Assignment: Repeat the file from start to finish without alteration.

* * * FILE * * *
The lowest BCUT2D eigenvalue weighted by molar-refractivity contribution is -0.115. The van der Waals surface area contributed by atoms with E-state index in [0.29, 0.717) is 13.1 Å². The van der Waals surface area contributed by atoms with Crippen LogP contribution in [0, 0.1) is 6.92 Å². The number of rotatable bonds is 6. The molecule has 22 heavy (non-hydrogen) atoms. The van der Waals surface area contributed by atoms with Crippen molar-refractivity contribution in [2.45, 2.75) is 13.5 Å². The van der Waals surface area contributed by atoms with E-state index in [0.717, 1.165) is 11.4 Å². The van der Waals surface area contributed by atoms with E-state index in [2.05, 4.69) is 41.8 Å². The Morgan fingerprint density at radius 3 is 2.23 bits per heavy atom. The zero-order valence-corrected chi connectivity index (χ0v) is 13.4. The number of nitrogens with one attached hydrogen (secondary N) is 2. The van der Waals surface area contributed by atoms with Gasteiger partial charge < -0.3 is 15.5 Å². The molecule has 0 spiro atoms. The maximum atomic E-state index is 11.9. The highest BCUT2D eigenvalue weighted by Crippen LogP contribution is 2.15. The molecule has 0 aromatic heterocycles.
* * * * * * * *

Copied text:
The lowest BCUT2D eigenvalue weighted by molar-refractivity contribution is -0.115. The van der Waals surface area contributed by atoms with E-state index in [0.29, 0.717) is 13.1 Å². The van der Waals surface area contributed by atoms with Crippen LogP contribution in [0, 0.1) is 6.92 Å². The number of rotatable bonds is 6. The molecule has 22 heavy (non-hydrogen) atoms. The van der Waals surface area contributed by atoms with Crippen molar-refractivity contribution in [2.45, 2.75) is 13.5 Å². The van der Waals surface area contributed by atoms with E-state index in [0.717, 1.165) is 11.4 Å². The van der Waals surface area contributed by atoms with E-state index in [2.05, 4.69) is 41.8 Å². The Morgan fingerprint density at radius 3 is 2.23 bits per heavy atom. The zero-order valence-corrected chi connectivity index (χ0v) is 13.4. The number of nitrogens with one attached hydrogen (secondary N) is 2. The van der Waals surface area contributed by atoms with Gasteiger partial charge < -0.3 is 15.5 Å². The molecule has 0 spiro atoms. The maximum atomic E-state index is 11.9. The highest BCUT2D eigenvalue weighted by Crippen LogP contribution is 2.15. The molecule has 0 aromatic heterocycles.